Every business faces risks in the real world, so every business plan needs to spend some time addressing them.

The exact issues raised by business experts, bankers, lawyers, and investors are often specific to your plan, but the themes they consider in assessing risks are actually quite common.

Knowing these risk themes, you can go through your business plan, identify the risks, and determine how you want to handle them.

There are six risks that are common threats to businesses. These situations can cause investors, bankers, and other readers to evaluate a plan negatively? Each of the risks can be handled, but the best test is to have people in your target audiences give you feedback on your plan.


1.    Overstated Numbers

      Key numbers in your business plan that seem too good to be true, or are just large to begin with, tend to get a lot of attention, most of it negative. Sales or profits that are too optimistic, salaries that are too high for a firm of its age, and profitability are the three most likely culprits.

For salaries, it makes sense in start-up firms for owners to take out the minimum, with additional income derived from profits, if and when you get them. For sales and profits, always give the most likely number, not the most optimistic. Profits depend on your being able to meet sales projections and keep within your costs, so if either one is off, profits will be too.

2.    Uncertain Sales (especially conversion rates)

      The conversion rate is the percentage of people who buyout of the total population of people you approach. It is also called the hit rate. The best test of the conversion rate is through test marketing or pre-selling.

Test marketing is selling your product or service in a limited area, for a limited time. Often in test marketing efforts, you give buyers incentives in return for information that helps you profile your actual target customer.

Pre-selling involves introducing your product to potential customers and taking orders for later delivery. In either case, the key information is the number of customers approached and the percent who bought.

Knowing the conversion rate, a reader then takes your projected market size, applies the conversion rate (probably something like 50-75 percent of the claimed rate "just to play it safe"), and then estimates what the total sales might be.

 3.    Overlooked Competition

       You are supposed to be the expert on your product or service and part of that involves knowing every competitor. For example, a stu¬≠dent was developing a wireless cell phone headset.

At the time, the student claimed there were no competitors, but most people familiar with the industry knew there were several wireless headsets using the increasingly well-known Bluetooth wireless protocol.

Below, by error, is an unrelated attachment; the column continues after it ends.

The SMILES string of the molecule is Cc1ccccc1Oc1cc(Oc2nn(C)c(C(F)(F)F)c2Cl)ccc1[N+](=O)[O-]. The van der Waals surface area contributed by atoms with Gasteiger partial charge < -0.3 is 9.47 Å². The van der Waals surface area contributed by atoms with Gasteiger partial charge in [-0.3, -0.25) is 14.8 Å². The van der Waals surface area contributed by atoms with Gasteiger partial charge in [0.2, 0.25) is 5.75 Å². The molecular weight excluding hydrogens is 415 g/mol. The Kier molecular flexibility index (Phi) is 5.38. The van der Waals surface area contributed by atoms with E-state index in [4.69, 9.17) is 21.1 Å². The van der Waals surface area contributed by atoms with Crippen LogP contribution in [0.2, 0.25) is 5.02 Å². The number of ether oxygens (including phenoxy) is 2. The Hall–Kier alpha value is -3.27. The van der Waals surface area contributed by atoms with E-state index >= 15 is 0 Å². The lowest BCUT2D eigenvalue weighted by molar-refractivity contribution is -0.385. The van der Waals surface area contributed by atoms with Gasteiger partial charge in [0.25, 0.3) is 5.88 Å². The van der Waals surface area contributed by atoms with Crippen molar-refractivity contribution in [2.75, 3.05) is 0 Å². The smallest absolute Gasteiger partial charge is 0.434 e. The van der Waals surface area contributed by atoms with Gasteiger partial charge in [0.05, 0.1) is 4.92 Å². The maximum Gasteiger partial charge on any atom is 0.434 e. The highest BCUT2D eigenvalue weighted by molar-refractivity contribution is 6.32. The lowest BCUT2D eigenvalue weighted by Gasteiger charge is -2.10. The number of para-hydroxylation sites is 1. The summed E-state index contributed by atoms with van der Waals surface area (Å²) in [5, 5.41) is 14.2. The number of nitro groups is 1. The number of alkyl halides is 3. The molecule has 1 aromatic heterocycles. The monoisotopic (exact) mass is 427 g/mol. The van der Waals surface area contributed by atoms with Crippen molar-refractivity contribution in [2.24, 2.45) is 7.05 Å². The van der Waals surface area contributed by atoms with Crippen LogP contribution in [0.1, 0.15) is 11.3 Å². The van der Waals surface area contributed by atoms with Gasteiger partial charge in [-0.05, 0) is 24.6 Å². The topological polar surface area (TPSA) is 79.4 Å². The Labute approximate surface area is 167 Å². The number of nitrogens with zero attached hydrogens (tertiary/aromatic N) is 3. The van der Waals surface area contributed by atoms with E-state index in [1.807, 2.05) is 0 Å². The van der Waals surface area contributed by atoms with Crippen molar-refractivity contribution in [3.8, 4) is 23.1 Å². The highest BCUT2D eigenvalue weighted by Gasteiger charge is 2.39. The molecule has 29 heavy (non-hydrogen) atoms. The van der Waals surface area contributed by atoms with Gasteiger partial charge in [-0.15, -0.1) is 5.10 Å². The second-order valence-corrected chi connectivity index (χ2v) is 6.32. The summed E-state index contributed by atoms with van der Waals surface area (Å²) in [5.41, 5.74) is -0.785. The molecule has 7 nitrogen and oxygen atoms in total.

Switching protocols would be a matter of a few weeks for the existing manufacturers, so the competition facing the student was much greater than he thought, and the plan kept getting rejected.

You need to know about your immediate competitors, as well as substitutes and potential competitors if you are going to prove your long-term vision for the company.


4.    Experience Deficits

A lot of the success in business comes from lack of experience. In a business, one critical risk is not knowing as much as your competition does. Four types of experience deficits include experience deficit in the line of business, in the industry, in the locality and in managing. Successful firms invariably possess or develop all four types. Some you should be able to supply. If there is any experience lacking, you need to get it yourself or hire it through partners, employees, or consultants working with you or for you.

5.    Inadequate Cushion

      According to the Dan & Bradstreet, Failure Record, the single most common reason for business closure is a lack of financial resources. In some cases, the firm ran out of money, many customers take too long to pay, unexpected expenses, accidents, and mistakes can be deadly to a firm if it does not have enough money saved for such rainy days. Having enough cash to survive three months goes a long way to avoiding this risk.

6.    Inadequate Payback

It is always important to think about what the reader of the plan is expecting. For bankers, it is the payback (note that this is NOT the payback criterion for investing) of the loan or line of credit, so cash flows and collateral issues are important.

For investors, growth rates and profit margins are important because these factors determine their earnings. For key employees, knowing the firm's operation and prospects helps them visualize their future in the firm.

When the plan does not clearly specify the key paybacks to readers, it fails to sell them on the idea.


Ideally, you should have a circle of advisers who can review the plan and help iden­tify the critical risks and your coverage of them.

This circle might include successful entrepreneurs you know, lawyers, or accountants. Other good sources include the free consultants from the Service Corps of Retired Executives (SCORE), available via or your local Small Business Development Center. There are even Web sites that make it possible for you to get a preliminary analysis of your plan.

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